Larry Vanderhoef: Chancellor emeritus
April 3, 2009
By Dave Jones
The UC Board of Regents at its March meeting officially designated Larry Vanderhoef and UC San Francisco’s J. Michael Bishop as chancellors emeriti. Both are stepping down June 30.
Vanderhoef plans to spend the coming year writing a book, developing a new class and continuing his work on building international links, as well as other service activities nationally and on campus.
Vanderhoef and Bishop will resume their status as professors, above scale, as policy specifies and as approved by the Board of Regents.
The board agreed that, for one year, through June 30, 2010, both will be paid the same as when they were chancellors: $315,000 annually for Vanderhoef and $402,200 for Bishop.
During this one-year period, they will be on administrative leave in lieu of sabbaticals. The leaves are contingent upon their return to tenured faculty positions for a minimum of one year. Vanderhoef is a professor of plant physiology, affiliated with the Department of Plant Biology.
He intends to contribute substantively as chancellor emeritus. He will return to the faculty, developing and teaching a biology course for nonscience majors, and will continue his work at the national and international levels, leading university accreditation reviews and promoting interactions in the Middle East and Far East. He plans, as well, to write a book about UC Davis’ past quarter-century, uniquely observed through his eyes as chancellor and provost.
Vanderhoef came to UC Davis in 1984 as executive vice chancellor and subsequently become provost and executive vice chancellor, until his appointment as UC Davis’ fifth chancellor in 1994.
A campus budget spokesman said that when Vanderhoef completes his administrative leave and returns to the faculty, he will be paid a professor’s salary.
Office set for new conference center
The Board of Regents also agreed, per policy, to pay reasonable and customary moving expenses for Vanderhoef and Bishop — who will be vacating chancellor’s residences. Vanderhoef’s moving expenses are estimated at $7,500, and Bishop’s at $10,000.
In Vanderhoef’s case, consistent with UC policies and practices, the university will provide him a campus office and an executive assistant. Similarly, one of Vanderhoef’s predecessors, James Meyer, received an office and assistant when he became chancellor emeritus.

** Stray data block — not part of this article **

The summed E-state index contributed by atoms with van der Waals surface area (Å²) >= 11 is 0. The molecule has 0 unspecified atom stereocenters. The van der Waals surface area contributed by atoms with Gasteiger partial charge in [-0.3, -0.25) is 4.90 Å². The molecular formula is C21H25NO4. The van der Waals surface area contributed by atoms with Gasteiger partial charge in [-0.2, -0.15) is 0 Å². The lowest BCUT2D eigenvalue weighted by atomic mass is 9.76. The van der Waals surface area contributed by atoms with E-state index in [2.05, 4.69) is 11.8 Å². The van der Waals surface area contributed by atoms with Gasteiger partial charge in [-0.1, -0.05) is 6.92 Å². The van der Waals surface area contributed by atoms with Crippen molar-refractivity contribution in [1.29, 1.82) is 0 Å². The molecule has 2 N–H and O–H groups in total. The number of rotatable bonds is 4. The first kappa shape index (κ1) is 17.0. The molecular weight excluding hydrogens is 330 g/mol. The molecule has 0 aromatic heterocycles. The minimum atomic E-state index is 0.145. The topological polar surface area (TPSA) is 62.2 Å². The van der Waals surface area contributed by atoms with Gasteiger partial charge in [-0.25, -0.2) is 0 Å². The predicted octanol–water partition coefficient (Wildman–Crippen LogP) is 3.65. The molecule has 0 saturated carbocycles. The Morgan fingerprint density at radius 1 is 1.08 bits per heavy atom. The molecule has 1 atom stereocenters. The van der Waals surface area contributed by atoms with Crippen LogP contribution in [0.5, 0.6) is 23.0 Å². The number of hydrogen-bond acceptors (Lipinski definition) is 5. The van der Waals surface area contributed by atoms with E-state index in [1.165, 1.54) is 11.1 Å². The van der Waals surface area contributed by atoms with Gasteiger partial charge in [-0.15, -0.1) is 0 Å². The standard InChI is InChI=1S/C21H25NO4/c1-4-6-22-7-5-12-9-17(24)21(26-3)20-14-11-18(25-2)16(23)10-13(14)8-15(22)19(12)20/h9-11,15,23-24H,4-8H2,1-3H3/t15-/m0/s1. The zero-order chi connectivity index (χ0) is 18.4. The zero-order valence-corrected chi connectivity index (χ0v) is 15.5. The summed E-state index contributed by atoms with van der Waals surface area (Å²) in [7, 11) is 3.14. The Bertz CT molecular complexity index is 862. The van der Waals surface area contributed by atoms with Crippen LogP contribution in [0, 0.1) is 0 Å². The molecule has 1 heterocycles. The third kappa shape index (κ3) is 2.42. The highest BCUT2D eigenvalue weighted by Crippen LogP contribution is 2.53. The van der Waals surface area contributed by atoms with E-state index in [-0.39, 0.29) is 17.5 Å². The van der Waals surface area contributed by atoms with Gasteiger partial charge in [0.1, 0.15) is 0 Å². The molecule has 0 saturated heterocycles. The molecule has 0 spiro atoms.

Vanderhoef and his assistant are due to be housed in the new university office building and conference center going up at the south entry. University Relations will occupy other offices in the two-story building.
This building is adjacent to the Graduate School of Management’s new home, which also is under construction, and both structures are within walking distance of a third construction project: a privately developed hotel.
The regents also approved a nonsalary operating budget of $39,000 for Vanderhoef’s office in 2009-10, in these approximate amounts:
$14,000 in general office expenses.
$18,000 in international travel-related expenses in support of Vanderhoef’s continuing work in Asia, including Iran, developing student and faculty exchange programs.
$7,000 in domestic travel-related expenses.
At UCSF, Chancellor Bishop, a Nobel Prize winner, maintained his personal office and laboratory, which will allow him to carry out his duties as a professor and chancellor emeritus.
Bishop is a professor in the Department of Microbiology and Immunology and director of the G.W. Hooper Foundation, a biomedical research unit at UCSF.
Promotion for Vice Chancellor Meyer
In another UC Davis personnel matter, the regents approved an interim “reslotting” and promotion for John Meyer, who retains the same title: vice chancellor of the Office of Resource Management and Planning.
With the promotion comes a $44,700 pay increase — but, because of UC’s tough budget times, Meyer has elected to forgo the increase for at least a year.
The promotion is the result of his increased responsibilities at Resource Management and Planning, which last year grew to include Facilities Management (formerly Operations and Maintenance) and Architects and Engineers, as well as the arboretum. The office also established a new division: Environmental Stewardship and Sustainability.
Before the reorganization, Meyer’s Office of Resource Management and Planning comprised 48 full-time-equivalent positions, to take care of budgeting and institutional analysis, capital resource management, and campus planning.
Today, with the newly added units, the office’s FTE count is 852. At the same time, the office’s operating budget went from $5.05 million to $72.5 million a year.
Along with the promotion, the regents put Meyer in a new pay grade. It ranges from $192,300 to $297,400, up from $172,300 to $265,000.
At the same time, per policy, he was due a promotional salary adjustment of $44,700 (22.3 percent), from $200,200 to $244,900.
But, according to the regents agenda, “Mr. Meyer, in response to the significant fiscal constraints at the campus and throughout UC, will forgo the increase in salary for a period of no less than one year, until March 1, 2010.”
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